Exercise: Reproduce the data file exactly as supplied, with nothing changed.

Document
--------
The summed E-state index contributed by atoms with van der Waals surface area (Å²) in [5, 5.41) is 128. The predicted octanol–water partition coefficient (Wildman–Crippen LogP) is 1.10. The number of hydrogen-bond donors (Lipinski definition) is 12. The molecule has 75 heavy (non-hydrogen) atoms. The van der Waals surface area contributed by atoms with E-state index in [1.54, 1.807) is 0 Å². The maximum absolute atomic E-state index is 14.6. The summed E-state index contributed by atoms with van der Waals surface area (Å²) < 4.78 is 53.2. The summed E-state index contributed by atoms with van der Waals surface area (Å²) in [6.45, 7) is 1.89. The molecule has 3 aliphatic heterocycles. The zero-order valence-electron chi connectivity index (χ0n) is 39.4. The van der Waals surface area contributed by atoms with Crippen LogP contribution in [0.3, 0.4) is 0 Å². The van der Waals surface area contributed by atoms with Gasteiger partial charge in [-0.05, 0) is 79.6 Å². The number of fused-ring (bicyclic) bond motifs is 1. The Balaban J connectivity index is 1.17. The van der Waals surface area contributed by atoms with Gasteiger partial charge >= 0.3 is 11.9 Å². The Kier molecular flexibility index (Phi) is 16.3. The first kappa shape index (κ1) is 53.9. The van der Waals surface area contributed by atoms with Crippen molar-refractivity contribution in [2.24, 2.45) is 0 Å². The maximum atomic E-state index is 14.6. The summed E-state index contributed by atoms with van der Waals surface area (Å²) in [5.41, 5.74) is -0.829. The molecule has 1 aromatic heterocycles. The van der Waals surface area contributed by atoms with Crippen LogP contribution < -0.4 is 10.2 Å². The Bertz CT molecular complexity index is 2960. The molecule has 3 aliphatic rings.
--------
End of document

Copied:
The summed E-state index contributed by atoms with van der Waals surface area (Å²) in [5, 5.41) is 128. The predicted octanol–water partition coefficient (Wildman–Crippen LogP) is 1.10. The number of hydrogen-bond donors (Lipinski definition) is 12. The molecule has 75 heavy (non-hydrogen) atoms. The van der Waals surface area contributed by atoms with E-state index in [1.54, 1.807) is 0 Å². The maximum absolute atomic E-state index is 14.6. The summed E-state index contributed by atoms with van der Waals surface area (Å²) < 4.78 is 53.2. The summed E-state index contributed by atoms with van der Waals surface area (Å²) in [6.45, 7) is 1.89. The molecule has 3 aliphatic heterocycles. The zero-order valence-electron chi connectivity index (χ0n) is 39.4. The van der Waals surface area contributed by atoms with Crippen LogP contribution in [0.3, 0.4) is 0 Å². The van der Waals surface area contributed by atoms with Gasteiger partial charge in [-0.05, 0) is 79.6 Å². The number of fused-ring (bicyclic) bond motifs is 1. The Balaban J connectivity index is 1.17. The van der Waals surface area contributed by atoms with Gasteiger partial charge >= 0.3 is 11.9 Å². The Kier molecular flexibility index (Phi) is 16.3. The first kappa shape index (κ1) is 53.9. The van der Waals surface area contributed by atoms with Crippen molar-refractivity contribution in [2.24, 2.45) is 0 Å². The maximum atomic E-state index is 14.6. The summed E-state index contributed by atoms with van der Waals surface area (Å²) in [5.41, 5.74) is -0.829. The molecule has 1 aromatic heterocycles. The van der Waals surface area contributed by atoms with Crippen LogP contribution < -0.4 is 10.2 Å². The Bertz CT molecular complexity index is 2960. The molecule has 3 aliphatic rings.